Dr William Ivor Townsend Hotten

Personal Details

Dr William Ivor Townsend Hotten

24/08/1899 to 24/07/1987

Place of birth: Sydney, NSW, Australia

Nationality: Australian

CRN: 715510

Education and qualifications

General education

Fort Street High School, Sydney; University of Sydney.

Primary medical qualification(s)

MB,ChM, Sydney, 1923.

Initial Fellowship and type

FFARCS by Election

Year of Fellowship


Other qualification(s)

MRACP, 1940 (FRACP, 1948); DA (Sydney) 1950 by thesis - Title: Four of the published works: with an introduction: personal experiences of the development of anaesthesia during the past twenty five years.

Professional life and career

Postgraduate career

After four years in various hospital appointments Hotten entered general practice in Strathfield (a suburb of Sydney) with Dr St J Dansey who was also a surgeon at Prince Alfred Hospital. Hotten planned to be a physician, but displayed skills as an anaesthetist and Dansey helped him obtain a post as honorary anaesthetist in Royal Prince Alfred Hospital in 1930. He was appointed Lecturer in Anaesthesia at the University of Sydney in 1934 and was, in effect, leader of the Hospital department from then, although personality issues delayed his formal appointment as Senior Honorary Anaesthetist until 1939. He held both appointments until his retirement in 1959.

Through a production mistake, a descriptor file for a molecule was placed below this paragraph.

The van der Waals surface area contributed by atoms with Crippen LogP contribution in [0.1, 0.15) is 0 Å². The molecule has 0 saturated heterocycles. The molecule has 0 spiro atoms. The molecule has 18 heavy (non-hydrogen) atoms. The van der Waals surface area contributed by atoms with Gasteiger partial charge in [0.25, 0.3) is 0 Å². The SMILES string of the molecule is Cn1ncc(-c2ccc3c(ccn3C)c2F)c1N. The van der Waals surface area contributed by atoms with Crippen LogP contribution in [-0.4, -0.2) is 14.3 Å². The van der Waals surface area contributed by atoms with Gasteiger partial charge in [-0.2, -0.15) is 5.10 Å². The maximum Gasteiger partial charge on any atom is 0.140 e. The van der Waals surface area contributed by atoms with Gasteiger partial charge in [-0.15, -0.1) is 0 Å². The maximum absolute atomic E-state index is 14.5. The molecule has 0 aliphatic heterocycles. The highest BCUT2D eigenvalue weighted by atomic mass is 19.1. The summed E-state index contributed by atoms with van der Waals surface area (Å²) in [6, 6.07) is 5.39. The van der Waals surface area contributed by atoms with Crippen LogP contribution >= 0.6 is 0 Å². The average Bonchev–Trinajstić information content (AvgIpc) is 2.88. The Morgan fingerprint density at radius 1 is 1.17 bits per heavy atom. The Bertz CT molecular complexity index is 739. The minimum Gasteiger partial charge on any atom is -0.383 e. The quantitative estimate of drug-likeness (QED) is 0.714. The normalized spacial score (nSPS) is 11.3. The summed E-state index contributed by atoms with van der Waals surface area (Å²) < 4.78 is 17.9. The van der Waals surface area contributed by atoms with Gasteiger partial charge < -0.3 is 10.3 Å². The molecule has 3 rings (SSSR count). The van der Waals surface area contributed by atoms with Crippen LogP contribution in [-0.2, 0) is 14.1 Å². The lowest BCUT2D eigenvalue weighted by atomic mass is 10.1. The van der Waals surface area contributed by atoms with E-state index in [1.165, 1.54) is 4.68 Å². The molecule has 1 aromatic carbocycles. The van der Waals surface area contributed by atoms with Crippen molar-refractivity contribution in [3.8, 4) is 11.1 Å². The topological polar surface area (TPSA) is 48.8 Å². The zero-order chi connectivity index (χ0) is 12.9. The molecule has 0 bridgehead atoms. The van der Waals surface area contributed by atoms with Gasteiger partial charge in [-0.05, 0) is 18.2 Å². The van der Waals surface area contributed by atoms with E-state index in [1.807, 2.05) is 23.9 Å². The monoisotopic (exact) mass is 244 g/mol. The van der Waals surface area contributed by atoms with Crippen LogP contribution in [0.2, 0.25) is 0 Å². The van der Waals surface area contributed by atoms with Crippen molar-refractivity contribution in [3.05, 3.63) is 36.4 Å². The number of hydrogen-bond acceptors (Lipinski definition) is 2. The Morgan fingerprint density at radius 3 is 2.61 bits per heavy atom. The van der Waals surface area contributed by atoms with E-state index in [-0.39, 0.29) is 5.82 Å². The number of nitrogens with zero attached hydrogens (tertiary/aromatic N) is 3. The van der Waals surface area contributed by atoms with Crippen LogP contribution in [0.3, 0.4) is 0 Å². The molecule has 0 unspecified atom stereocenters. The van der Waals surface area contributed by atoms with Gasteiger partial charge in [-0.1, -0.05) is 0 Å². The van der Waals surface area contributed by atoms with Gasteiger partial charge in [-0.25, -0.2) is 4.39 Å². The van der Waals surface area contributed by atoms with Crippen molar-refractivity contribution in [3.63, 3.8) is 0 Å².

Professional interests and activities

Hotten pioneered many new developments within his hospital, and played a vital part in the establishment of thoracic and then cardiac surgery there. He was an extremely skilled practical teacher, known as the ‘Master’, whose very arrival at a difficult situation often seemed to correct it. During WW2 he was one of the few specialist anaesthetists available and would supervise several trainees in different theatres at once, resulting in the suggestion that he had introduced automation to anaesthesia! He was also known as ‘The Prince of Anaesthetists and the Anaesthetist of Princes’ because of some of the patients he cared for. Beyond his hospital he was involved in a number of developments in the specialty: first President of the Anaesthetic Section of the NSW branch of the BMA, 1934; founder member of the Australian Society, 1934; and helped establish the Sydney DA, 1944. He was awarded the DA(RCP&S) in 1939, and was a foundation Fellow of the Australian Faculty of Anaesthetists in 1952.

Other biographical information

Hotten achieved much for his department, but tended not to value the opinion of others, this leading to difficulties, especially in the later years of his career when he associated more with physicians than anaesthetists. He was a keen gardener (show class flowers often adorning theatre staff rooms when such things were possible) and carpenter, but breathlessness limited his activities in later years.

Author and sources

Author: Prof Tony Wildsmith & Prof Barry Baker

Sources and any other comments: Obituaries by Pigott F (RPAH Pacemaker 1987; Spring: 22) and Windeyer JS (MJA 1988; 148: 367); see also Gwen Wilson’s ‘One Grand Chain’ Melbourne, ANZCA 1995, p599.